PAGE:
Stress is a state of mental or emotional strain or tension
resulting from adverse or very demanding circumstances. Stress usually occurs
during tense times such as family or social pressures, but school being the
main cause. Stress is brought upon mainly high school students and students in
college, but can also appear in children younger or even people older. People
out in the world study stress such as scientists and even parents. The essence
of this project is to figure out what causes stress and why specifically teens
are stressed. This is an interesting topic because the mind of a teen is
developing still which can lead to certain changes in their lives and drastic
changes in their mindset and attitude which can also lead to stress in some
events. Studying the mind of a teen would help people a lot because then
parents would know what’s happening to their child during their teen years and
how to calm them and figure them out better.

Background

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While
negative behavior is not always linked to excessive stress, negative changes in
behavior are almost always a clear indication that something is wrong. Stress
can also appear in physical symptoms such as stomach aches and headaches.
Psychologists have special training to help people identify problems and
develop effective strategies to resolve overwhelming feelings of stress. The
importance of studying stress in teens is essential for discovering the brain
of a teenager.

 

Almost fully 83 percent of teens
said that school was “a somewhat or significant source of stress.” Just under 60
percent of teens said that having to manage too many activities was a “somewhat
or very significant” stressor. Forty percent of teens reported feeling
irritable or angry during the previous month, and 36 percent reported feeling
nervous or anxious. Just over a third reported “having lain awake at night” due
to stress. Some 32 percent reported experiencing headaches, 21 percent reported
upset stomach or indigestion and 23 percent had skipped a meal because of
stress. Basically, school can be a main cause of stress in some teens.

 

Stressors are a factor of stress.
Stressors are events in your life that cause stress. Some of the stressors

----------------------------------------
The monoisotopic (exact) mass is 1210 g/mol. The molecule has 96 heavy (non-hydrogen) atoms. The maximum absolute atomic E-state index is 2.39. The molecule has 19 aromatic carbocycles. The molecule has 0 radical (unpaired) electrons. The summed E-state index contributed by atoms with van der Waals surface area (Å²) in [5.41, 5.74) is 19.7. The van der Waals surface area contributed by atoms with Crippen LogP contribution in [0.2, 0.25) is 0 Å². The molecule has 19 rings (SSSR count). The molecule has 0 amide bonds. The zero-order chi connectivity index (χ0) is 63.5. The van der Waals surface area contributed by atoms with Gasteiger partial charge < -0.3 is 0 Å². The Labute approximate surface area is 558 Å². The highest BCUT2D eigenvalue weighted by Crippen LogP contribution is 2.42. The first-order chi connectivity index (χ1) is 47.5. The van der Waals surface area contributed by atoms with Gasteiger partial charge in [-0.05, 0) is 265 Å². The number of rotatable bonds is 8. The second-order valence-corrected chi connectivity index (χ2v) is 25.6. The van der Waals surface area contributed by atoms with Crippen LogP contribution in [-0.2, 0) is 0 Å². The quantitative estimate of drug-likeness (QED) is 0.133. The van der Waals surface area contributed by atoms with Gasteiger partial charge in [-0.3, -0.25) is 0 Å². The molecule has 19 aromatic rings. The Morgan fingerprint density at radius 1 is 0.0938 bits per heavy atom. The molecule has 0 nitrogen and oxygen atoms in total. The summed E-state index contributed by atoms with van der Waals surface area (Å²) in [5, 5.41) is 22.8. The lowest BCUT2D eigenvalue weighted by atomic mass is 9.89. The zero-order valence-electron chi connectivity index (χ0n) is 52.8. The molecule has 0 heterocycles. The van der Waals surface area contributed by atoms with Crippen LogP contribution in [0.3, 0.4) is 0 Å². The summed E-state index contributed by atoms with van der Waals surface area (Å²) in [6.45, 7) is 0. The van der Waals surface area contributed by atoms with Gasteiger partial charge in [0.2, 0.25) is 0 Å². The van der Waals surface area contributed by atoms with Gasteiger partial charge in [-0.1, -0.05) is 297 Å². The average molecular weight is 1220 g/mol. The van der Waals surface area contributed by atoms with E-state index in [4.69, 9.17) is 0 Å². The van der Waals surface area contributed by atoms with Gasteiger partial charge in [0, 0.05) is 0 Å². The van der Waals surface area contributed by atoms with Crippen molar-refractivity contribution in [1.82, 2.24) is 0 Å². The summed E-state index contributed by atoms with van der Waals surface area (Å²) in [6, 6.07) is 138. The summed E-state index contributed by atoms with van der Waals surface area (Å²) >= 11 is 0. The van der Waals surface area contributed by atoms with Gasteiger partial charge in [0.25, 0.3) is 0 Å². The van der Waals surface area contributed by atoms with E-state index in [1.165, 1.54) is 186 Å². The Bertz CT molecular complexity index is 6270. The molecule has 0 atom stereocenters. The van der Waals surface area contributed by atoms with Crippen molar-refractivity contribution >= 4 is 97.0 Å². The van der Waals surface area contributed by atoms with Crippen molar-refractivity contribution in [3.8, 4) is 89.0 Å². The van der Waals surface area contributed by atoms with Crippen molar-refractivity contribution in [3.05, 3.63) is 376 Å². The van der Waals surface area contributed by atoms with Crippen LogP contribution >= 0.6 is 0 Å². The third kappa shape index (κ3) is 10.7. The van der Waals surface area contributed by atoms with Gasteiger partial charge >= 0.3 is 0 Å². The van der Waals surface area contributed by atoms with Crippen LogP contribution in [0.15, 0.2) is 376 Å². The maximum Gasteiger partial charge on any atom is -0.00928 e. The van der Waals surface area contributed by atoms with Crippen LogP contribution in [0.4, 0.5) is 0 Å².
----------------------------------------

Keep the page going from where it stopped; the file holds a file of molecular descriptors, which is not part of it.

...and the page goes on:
teens deal with include, moving to a new home and school, Dating, Tests and
homework, Too-high expectations, Sports and other extracurricular activities,
Employment, Social backwardness, too much to do, too fast or too slow physical
development, Family problems including abuse and alcohol, owning a car,
Relationships with friends, Having a boyfriend or a girlfriend, Not achieving
something that you really wanted, and Money problems. When stress overloads
teen’s life, they’ll feel it both physically and emotionally. Their
neurotransmitters in your brain will begin to fail. Status is a big thing in
teens and most feel as if they didn’t fit in, then aren’t “cool” or good enough
which can cause stress.

 

Teenagers often feel stress due to
academic, family or social pressures. Students feel pressure to complete daily
classwork and homework assignments, finish projects and study for exams. In
addition to the quest for good grades, teens may also participate in
extracurricular activities, such as sports, student council, cheerleading and
clubs. Peer pressure is a teenage stress factor. Although your teen may have a
solid group of friends, her peers may pressure her to hang out in lieu of
studying, break ties with former friends that the core group doesn’t consider
“cool” or experiment with drugs, alcohol or sexual activities that go against
her morals or family rules. Teenagers can also feel stress at home because of
family pressures and problems.

 

Adolescence has always been a
tricky developmental period defined by fundamental, yet somewhat difficult
changes (physical, cognitive, and social) experienced by teens as they make
their way from childhood toward adulthood. These transitions trigger changes in
the way the teen sees him/herself, and the way that others see and treat him or
her. Kids are expected to do well, and are put on “success” tracks even in
elementary school. They have to do well, because it is assumed that all kids
will/must go to college, and not just that, but they must get into the best
college if they want to “succeed” and be competitive in today’s job market.
This is a lot of pressure on teens. Given the fact that the overwhelming
majority of teens today are tethered to a smartphone or other device that keeps
them linked on social networking sites, teens justifiably feel “on” all the
time. Their every move is judged by their peers, whether their peers are their
true, real live friends, or the 1,254 “friends” on Facebook or followers on
Twitter. So, the pressure is always on to be cute, clever, sexy, smart,
popular, etc…